Weekly Health News: Sigmoid Colon Pain, Soleus Muscle Pain, Partial Bowel Obstruction, Angina vs. Heart Attack

Another week, and it’s time for your weekly health news.

This week we feature articles on sigmoid colon pain, partial bowel obstruction, the difference between angina and heart attack, and yoga poses for a healthy liver.

Extracts from the articles are as follows:

Sigmoid Colon Pain: Causes, Symptoms, and Treatment

Sigmoid colon pain can be a sign of an underlying health condition that needs medical attention, so it should not be ignored. Here we look at what the sigmoid colon is and what causes pain in this part of the body.

The sigmoid colon, or as some experts call it, the pelvic colon, is a section of the large intestine that connects the descending colon to the rectum. It helps to flow waste from the colon to the rectum. Sigmoid gets its name from the Greek word “sigma” and the fact that it is curved like the letter “S.” It is about 35 to 40 centimeters long and forms a loop. The size can change depending on how much waste it holds—the numbers above represent the sigmoid colon when it is contracted. Continue reading…

soleus muscle painSoleus Muscle Pain: Causes, Symptoms, Treatment, and Exercises

Soleus muscle pain is common and can be a real nuisance due to that fact that the muscle’s main function is to stabilize the ankle joint and help push the foot off the ground.

The soleus muscle is one of three muscles located in the calf. It’s located at the back of the leg, beginning below the knee and ending at the heel. The soleus muscle is what helps form the Achilles tendon. Aside from being an important muscle for walking and running, the soleus helps circulate blood by returning it to the heart.

Soleus muscle strain or injury can make it very difficult to perform daily tasks and recreational activities. Someone who suffers from soleus muscle pain will likely have trouble going up and down the stairs, running, dancing, or walking briskly. This type of calf muscle pain can also lead to a sense of imbalance. Continue reading…

partial bowel obstructionPartial Bowel Obstruction: Causes, Symptoms, and Diet

Partial bowel obstruction happens when your intestines are partially blocked. When partial bowel obstruction progresses to a complete bowel obstruction, it could be life-threatening.

When a person’s digestive system comes to a stop and they can’t have a bowel movement or pass gas, this could be a sign of a bowel obstruction. Fecal impaction, which is when a large, hard mass of stool gets stuck in your digestive tract and won’t push out, is a common type of obstruction. The bowel can be blocked by something other than a hard stool though.

There are some pre-existing health conditions that can make a person more prone to partial bowel obstruction. If you can identify the symptoms of a partial blockage early, you have a chance of preventing it from becoming a complete blockage. Continue reading…

angina vs. heart attackAngina vs. Heart Attack: Differences in Complications, Causes, Symptoms, and Treatments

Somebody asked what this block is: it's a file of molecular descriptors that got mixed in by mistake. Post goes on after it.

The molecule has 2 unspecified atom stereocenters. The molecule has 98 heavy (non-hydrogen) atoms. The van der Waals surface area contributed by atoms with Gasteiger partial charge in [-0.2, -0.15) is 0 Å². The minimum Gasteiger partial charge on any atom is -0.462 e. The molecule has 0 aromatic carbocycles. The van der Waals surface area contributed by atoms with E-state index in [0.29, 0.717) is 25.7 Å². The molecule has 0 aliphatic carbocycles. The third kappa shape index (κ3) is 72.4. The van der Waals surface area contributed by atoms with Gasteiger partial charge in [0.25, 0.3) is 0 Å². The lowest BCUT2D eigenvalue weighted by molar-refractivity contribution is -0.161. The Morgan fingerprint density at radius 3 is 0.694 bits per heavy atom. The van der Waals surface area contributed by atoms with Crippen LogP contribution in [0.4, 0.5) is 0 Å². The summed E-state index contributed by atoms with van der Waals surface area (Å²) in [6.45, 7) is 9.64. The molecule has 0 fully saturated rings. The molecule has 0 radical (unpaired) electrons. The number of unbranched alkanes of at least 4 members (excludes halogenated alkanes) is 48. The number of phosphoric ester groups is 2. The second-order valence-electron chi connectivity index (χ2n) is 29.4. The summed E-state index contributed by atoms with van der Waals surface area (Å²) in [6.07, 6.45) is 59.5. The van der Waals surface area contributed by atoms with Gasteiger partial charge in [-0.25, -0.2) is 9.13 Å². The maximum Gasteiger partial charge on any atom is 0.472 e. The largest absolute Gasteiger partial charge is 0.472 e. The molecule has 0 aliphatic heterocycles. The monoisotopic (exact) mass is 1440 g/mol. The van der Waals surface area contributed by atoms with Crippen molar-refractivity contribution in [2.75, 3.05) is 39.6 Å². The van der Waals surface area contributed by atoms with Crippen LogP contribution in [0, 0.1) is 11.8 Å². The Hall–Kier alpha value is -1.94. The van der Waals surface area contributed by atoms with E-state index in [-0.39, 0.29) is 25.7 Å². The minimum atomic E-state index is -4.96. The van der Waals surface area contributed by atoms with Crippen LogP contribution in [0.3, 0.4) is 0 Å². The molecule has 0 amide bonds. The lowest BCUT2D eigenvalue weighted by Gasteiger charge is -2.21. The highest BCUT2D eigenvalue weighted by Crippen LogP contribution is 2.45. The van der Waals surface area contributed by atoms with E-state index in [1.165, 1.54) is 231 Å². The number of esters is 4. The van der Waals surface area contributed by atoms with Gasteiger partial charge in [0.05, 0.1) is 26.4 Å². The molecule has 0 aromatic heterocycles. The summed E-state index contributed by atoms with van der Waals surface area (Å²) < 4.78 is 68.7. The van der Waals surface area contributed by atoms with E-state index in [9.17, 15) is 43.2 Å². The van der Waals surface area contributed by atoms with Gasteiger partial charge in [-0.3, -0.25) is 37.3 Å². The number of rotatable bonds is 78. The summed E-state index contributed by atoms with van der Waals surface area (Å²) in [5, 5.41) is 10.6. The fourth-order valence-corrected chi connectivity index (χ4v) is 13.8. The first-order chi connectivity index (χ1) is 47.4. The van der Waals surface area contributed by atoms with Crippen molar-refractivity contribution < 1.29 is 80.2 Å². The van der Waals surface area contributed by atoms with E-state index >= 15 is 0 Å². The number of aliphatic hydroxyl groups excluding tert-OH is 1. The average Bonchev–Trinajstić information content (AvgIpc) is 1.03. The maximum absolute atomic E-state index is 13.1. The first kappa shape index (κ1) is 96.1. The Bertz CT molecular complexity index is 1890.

How can you tell the difference between angina vs. a heart attack? The two conditions are very closely related and have dangerously similar symptoms that can make them difficult to tell apart.

Despite sometimes being considered a chronic condition, angina can be manageable through various means as long as it’s detected and treated early on. Medical professionals view angina as a potential precursor or warning sign of an impending heart attack or severe heart condition. Typically characterized by sensations of pain or pressure felt in the chest area, particularly the heart, angina develops when there’s a blockage in the arteries that causes them to tighten, preventing them from supplying sufficient amounts of blood and oxygen to the heart.

While angina isn’t believed to be a symptom of a heart attack, it’s certainly a warning sign that you may be on the fast track to suffering one. Keep reading to learn everything you need to know about deciphering the difference between angina and a heart attack and how to treat both conditions. Continue reading…

yoga for liverYoga for Liver: 9 Best Yoga Poses for Healthy Liver

Liver disease comes with a number of unpleasant symptoms. While diet can help those who are suffering, yoga for the liver can also improve symptoms.

The liver happens to be one of the most important organs in our body. The liver plays a key role in all our metabolic processes. Common liver diseases include alcoholic liver disease, hepatitis, fatty liver disease, cirrhosis, and liver cancer. Yoga for the liver can stimulate the organ and help ease symptoms such as constipation, indigestion, depression, nausea, and brain fog.

Practicing different yoga poses for the liver can revitalize the liver. It is important to remember to breathe throughout the exercises and drink plenty of water to help flush toxins out of your body following the poses. Continue reading…


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